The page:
Punjab Battalion, 72nd Battalion, Indian Army, Sepoy Gurtej Singh The handsome martyr Sepoy Gurtej Singh of 3 Punjab – an icon for the times.

The 72nd fought in Egypt and Palestine as part of Field Marshal Allenby’s victorious army during the First World War. In 1922, after the great reorganisation of the Indian Army, they became the 3rd Battalion of the 2nd Punjab Regiment. In 1935, 3/2 Punjab as they were then known took part in the Loe Agra operations on the North-West Frontier against rebellious tribesmen. Here occurred a battle, albeit small in scale but reflecting to me the true spirit of the regiment – the Defence of Kila Hari.

Valour of a high order was shown in this action. ‘B’ Company of the battalion commanded by Subedar Hari Singh held an isolated post at a height of 1,450 metres on the eastern edge of a ridge overlooking the Loe Agra salient some 20 kilometres from Malakand. The whole Frontier was in a tumultuous state with the tribesmen showing a high degree of belligerence. On the night of 5th/6th April the picket was attacked by 1,000 Shamozai tribesmen. Owing to their overwhelming superiority (the post had only a hundred odd men) the unexpectedly well-led tribal Lashkar managed to close in to the outer defences.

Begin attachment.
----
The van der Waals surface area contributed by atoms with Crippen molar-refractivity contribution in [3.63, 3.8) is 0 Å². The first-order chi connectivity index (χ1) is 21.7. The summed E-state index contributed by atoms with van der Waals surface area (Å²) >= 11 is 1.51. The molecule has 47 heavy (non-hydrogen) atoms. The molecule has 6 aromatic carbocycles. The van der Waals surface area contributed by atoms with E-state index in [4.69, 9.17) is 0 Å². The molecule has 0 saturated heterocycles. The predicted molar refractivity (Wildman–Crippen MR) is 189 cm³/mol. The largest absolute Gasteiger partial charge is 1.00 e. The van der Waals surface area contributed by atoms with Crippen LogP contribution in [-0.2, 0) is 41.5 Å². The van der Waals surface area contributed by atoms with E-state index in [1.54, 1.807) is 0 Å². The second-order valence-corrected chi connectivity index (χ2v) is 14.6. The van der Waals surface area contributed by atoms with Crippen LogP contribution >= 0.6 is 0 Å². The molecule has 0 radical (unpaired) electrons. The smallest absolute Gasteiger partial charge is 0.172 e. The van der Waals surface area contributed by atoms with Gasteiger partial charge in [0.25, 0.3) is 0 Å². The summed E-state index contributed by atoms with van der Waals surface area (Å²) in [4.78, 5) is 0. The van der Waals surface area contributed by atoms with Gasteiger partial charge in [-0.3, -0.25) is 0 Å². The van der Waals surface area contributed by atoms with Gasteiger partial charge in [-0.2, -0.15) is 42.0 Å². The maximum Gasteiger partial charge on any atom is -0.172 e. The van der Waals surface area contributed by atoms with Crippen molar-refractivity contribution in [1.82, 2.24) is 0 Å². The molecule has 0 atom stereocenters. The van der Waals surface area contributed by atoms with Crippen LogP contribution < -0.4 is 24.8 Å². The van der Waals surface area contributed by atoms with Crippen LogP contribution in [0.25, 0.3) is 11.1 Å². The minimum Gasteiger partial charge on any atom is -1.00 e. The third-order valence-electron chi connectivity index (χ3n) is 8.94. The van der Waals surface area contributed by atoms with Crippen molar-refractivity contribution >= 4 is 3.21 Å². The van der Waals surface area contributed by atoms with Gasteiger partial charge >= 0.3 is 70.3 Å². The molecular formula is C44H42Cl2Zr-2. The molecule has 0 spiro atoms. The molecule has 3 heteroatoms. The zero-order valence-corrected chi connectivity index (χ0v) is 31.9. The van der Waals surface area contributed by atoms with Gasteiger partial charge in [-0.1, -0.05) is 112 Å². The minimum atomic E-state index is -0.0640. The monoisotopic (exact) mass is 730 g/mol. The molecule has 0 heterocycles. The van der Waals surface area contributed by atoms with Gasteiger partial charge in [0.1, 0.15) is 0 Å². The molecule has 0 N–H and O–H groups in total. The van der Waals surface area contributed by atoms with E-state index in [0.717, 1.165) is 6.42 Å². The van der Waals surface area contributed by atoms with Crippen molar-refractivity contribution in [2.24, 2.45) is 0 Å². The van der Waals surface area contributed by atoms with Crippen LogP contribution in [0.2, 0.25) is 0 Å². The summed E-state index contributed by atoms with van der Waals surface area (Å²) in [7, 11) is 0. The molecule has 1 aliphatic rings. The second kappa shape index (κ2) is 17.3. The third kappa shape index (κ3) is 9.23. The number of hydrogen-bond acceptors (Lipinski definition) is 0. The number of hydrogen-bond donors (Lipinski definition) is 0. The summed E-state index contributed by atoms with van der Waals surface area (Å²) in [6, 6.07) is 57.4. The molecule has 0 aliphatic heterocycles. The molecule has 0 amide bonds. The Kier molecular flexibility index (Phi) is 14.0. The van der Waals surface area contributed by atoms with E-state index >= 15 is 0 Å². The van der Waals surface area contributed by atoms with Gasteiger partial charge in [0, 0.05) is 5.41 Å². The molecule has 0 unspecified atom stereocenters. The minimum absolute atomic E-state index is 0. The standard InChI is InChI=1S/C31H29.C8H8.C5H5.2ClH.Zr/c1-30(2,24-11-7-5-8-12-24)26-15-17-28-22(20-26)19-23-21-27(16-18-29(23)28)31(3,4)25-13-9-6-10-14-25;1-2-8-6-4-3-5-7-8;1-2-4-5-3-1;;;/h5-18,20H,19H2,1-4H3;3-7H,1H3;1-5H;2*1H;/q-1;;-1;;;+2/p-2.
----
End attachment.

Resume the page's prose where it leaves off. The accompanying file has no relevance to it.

There was hand-to-hand fighting involving revolvers, bayonets, knives and even stones. This lasted an incredible ten hours. It was one of the most ferocious and sustained assaults ever launched by tribesmen in the whole history of military operations on the Frontier. In spite of that the Punjabis held firm with Jemadar Mohammed Baksh and his section of .303-inch Vickers machine-guns playing a major role in beating off attack after attack. Taking advantage of their numerical strength the Shamozais pressed home the assault every fifteen minutes only to be repulsed by the determined Punjabis. This lasted until midnight.